Since discovering butoh and my first trip to Japan in 1994, I worked extensively with Noh Theater and the dance/movement that is related to it as well as Nihon Buyo, Kabuki and Bejing Opera. My MFA is in Asian Performance and Directing from University of Hawaii.
I have also practiced many set forms of dance including modern, contemporary, ballet, tap, jazz, ethnic forms like west African, hula, belly dance, Korean dance, folk and contra dance, etc. as well as social dances like tango, salsa and swing. Enjoyment of many, mastery of none.
What does Butoh enable you to do that you wouldn’t do otherwise?
Probably nothing in itself....however my butoh teachers, especially Kazuo Ohno have enabled me to open my heart, body, mind and soul in ways I am sure I never could have without their inspiration and guidance. Simply living and studying in Japan for the time that I did allowed me a perspective on myself, my creativity and my conditioning from growing up in the USA that I believe I could not have seen or known had I not gone. The completely different perspective, culture and landscape woke me up and opened gateways of my creativity, strength and skill that were inaccessible otherwise.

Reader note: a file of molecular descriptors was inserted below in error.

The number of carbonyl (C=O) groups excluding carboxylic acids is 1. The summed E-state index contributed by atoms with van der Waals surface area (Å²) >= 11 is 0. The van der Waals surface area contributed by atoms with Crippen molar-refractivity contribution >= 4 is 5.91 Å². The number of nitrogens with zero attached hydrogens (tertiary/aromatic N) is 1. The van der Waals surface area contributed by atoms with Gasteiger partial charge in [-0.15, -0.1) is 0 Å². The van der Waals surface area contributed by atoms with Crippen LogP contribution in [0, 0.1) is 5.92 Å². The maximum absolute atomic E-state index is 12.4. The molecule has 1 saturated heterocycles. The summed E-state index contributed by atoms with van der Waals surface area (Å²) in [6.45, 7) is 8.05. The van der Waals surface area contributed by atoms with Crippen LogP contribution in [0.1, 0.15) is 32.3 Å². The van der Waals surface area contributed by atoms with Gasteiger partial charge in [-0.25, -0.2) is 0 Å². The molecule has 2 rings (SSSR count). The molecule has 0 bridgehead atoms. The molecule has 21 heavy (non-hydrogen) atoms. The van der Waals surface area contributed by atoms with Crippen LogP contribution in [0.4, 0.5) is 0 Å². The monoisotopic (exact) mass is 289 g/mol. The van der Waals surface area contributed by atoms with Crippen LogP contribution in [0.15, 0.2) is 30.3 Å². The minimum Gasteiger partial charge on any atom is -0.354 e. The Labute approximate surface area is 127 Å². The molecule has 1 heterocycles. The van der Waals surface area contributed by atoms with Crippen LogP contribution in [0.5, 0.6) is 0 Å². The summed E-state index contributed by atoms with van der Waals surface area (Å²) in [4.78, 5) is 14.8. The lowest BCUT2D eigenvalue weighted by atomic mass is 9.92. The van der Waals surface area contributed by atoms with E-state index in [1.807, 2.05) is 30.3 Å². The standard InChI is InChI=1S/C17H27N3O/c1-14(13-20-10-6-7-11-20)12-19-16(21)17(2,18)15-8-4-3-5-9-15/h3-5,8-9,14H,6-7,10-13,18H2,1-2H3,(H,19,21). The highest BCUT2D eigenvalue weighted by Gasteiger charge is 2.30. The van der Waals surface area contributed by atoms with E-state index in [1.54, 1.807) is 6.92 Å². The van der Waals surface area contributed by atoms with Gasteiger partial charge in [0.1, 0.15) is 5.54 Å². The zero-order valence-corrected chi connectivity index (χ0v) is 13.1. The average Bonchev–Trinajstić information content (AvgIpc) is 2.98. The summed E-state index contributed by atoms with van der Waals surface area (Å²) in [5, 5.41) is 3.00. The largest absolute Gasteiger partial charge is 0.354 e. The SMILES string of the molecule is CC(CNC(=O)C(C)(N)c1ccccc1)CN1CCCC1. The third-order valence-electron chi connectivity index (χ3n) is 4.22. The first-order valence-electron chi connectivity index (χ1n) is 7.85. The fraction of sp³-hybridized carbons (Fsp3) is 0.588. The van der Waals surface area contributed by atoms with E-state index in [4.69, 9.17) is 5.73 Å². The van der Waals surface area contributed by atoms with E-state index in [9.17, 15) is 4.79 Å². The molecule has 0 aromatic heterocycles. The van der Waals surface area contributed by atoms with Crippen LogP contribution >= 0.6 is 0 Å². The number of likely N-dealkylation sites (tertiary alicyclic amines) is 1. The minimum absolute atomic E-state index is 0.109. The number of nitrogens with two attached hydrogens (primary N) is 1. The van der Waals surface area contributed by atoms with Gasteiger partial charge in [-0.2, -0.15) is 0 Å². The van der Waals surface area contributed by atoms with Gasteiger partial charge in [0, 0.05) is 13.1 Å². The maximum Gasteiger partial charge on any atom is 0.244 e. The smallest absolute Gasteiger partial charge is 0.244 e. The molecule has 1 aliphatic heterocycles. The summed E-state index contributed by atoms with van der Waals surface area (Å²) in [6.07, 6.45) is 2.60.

How does Butoh compare to other dance forms?
It is not a form. Other dance forms are form based. Butoh is body, life, soul, earth based and not defined by any particular form. It is a practice, an art, a way of life. It is not a technique or a set of moves or style or steps that can be mastered.(http://butohdance.ning.com)
When you look at these recordings, what is lost in the transfer to digital media?
One thing would be the "trapping" of a moment...when we see something live our memories can recreate it in all kinds of ways that may or may not be anything like the original work.